Unions as an Alternative to State Licensing

In this day and age under the United States government, it’s nearly impossible to legally get a skilled job without a professional license. According to Matt Miller of the Texas Institute for Justice, the issue of over-licensing has become so rampant that “[a]bout one in three people now need the government’s permission to work.” It doesn’t matter whether you’re a doctor, mechanic, florist, plumber, electrician, interior designer, construction worker, lawyer, taxi driver, hair stylist, or even gas pumper if you live in New Jersey. Of course, people always find ways around such things. Uber and Lyft routed around taxi licensing regimes by establishing themselves instead as tech companies. Almost everybody knows someone who will cut their hair or fix their car unlicensed and under the table. But what about the occupations that seem like a base level of standards should be maintained? How can you maintain such standards without state granted licensing regimes?

Many skilled jobs, such as those in the construction, electrical, medical, and mechanic industries, are already heavily unionized. And in those industries, the unions pride themselves on their professionalism. Skilled unions require certain amounts of training or other qualifications before a person is allowed to join in many cases or provide training as part of union membership. Some unions pride themselves on their standards so much that chances are if you are getting your car fixed by one of their mechanics, you know you’re in confident hands. Already many people look for certified union workers because they understand that if the union requires a base level of skill, then the services their members provide will be of quality.

This system could easily be an alternative to the overly bureaucratic and authoritarian state licensing regimes. Consumers would, of course, have the choice to disregard such things and take their chances or judge them on their own terms, but labor unions can offer a base level of certification for its members, guaranteeing that they have received certain types of training. Unions could require doctors and nurses to have so many years of medical training, electricians to have trade school or apprenticeship training, taxi drivers to pass a background check and driving test, etc., before they can be certified. Unions could also use their influence and bargaining power to team up with trade schools and universities to create training programs specifically for their union members. And the best part of all? Union certification is paid for out of union dues, not stolen tax money.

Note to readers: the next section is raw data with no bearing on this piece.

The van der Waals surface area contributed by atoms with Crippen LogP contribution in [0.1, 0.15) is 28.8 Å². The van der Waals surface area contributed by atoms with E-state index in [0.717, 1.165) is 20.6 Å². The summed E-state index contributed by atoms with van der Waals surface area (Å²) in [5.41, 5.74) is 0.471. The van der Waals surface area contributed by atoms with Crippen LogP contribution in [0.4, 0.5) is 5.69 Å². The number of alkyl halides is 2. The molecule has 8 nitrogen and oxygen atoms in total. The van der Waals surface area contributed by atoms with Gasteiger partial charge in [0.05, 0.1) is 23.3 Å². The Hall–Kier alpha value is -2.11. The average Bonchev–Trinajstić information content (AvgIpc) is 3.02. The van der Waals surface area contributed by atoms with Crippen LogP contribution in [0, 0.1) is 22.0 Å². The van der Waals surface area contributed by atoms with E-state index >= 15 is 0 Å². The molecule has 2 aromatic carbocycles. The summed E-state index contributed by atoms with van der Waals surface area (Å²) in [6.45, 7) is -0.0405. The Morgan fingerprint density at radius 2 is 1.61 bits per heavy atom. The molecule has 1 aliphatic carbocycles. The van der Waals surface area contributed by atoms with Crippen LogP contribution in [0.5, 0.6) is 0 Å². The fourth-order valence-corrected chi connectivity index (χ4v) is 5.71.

Of course non-union and non-certified alternatives would exist in a voluntary society but it should be fair to assume that most people would prefer a certified doctor or surgeon. And while not all decisions are as important as medical ones, consumers logically want to be confident that the services they are paying for can be performed by the person they’re paying. That could voluntarily come from such things as personal experience, a trusted recommendation, proof of work, private certification, or any number of alternatives. Not everything needs to be certified and not everyone particularly cares about certification but for those that do, unions are one of the options that currently lies before us that we can build upon in the here and now. Doing so would both help to calm the fear of leftists that businesses would go completely unregulated without government interference and allow us to build the systems we prefer in preparation for the fall of the state.

Truth is, many of the jobs requiring occupational licenses do so because of crony capitalists who lobby for restrictions on competition and sometimes, sadly, those cronies include big unions. But it is up to the rank-and-file union members and alt labor organizations to change that trend because in some cases such standards are actually desired by consumers. We all know that one-size-fits-all proscriptive solutions never work as well as decentralized bottom up solutions. With unions certifying their members, they will compete to provide the best quality and standards to their customers. Then instead of blindly trusting the government standards, we could research various union standards and decide for ourselves. Of course, this would only be one of many great licensing alternatives that are able to compete and flourish in a truly voluntary anarchist society.

Anarchy and Democracy
Fighting Fascism
Markets Not Capitalism
The Anatomy of Escape
Organization Theory